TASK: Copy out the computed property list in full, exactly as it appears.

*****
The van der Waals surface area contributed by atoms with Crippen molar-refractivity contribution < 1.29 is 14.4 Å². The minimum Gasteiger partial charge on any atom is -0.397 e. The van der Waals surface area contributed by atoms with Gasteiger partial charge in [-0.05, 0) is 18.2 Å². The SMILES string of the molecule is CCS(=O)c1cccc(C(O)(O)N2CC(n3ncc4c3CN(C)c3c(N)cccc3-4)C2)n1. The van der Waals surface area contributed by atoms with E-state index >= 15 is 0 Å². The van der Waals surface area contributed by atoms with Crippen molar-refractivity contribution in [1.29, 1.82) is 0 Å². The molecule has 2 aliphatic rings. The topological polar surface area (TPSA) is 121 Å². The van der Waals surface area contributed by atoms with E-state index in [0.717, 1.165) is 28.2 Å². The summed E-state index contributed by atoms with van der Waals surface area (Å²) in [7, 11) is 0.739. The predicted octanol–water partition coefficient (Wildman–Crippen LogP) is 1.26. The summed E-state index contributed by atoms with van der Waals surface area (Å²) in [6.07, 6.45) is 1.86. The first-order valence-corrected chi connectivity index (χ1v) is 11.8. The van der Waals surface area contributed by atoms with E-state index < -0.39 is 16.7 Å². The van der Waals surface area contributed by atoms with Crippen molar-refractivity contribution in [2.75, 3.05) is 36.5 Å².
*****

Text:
The van der Waals surface area contributed by atoms with Crippen molar-refractivity contribution < 1.29 is 14.4 Å². The minimum Gasteiger partial charge on any atom is -0.397 e. The van der Waals surface area contributed by atoms with Gasteiger partial charge in [-0.05, 0) is 18.2 Å². The SMILES string of the molecule is CCS(=O)c1cccc(C(O)(O)N2CC(n3ncc4c3CN(C)c3c(N)cccc3-4)C2)n1. The van der Waals surface area contributed by atoms with E-state index >= 15 is 0 Å². The van der Waals surface area contributed by atoms with Crippen molar-refractivity contribution in [1.29, 1.82) is 0 Å². The molecule has 2 aliphatic rings. The topological polar surface area (TPSA) is 121 Å². The van der Waals surface area contributed by atoms with E-state index in [0.717, 1.165) is 28.2 Å². The summed E-state index contributed by atoms with van der Waals surface area (Å²) in [7, 11) is 0.739. The predicted octanol–water partition coefficient (Wildman–Crippen LogP) is 1.26. The summed E-state index contributed by atoms with van der Waals surface area (Å²) in [6.07, 6.45) is 1.86. The first-order valence-corrected chi connectivity index (χ1v) is 11.8. The van der Waals surface area contributed by atoms with E-state index < -0.39 is 16.7 Å². The van der Waals surface area contributed by atoms with Crippen molar-refractivity contribution in [2.75, 3.05) is 36.5 Å².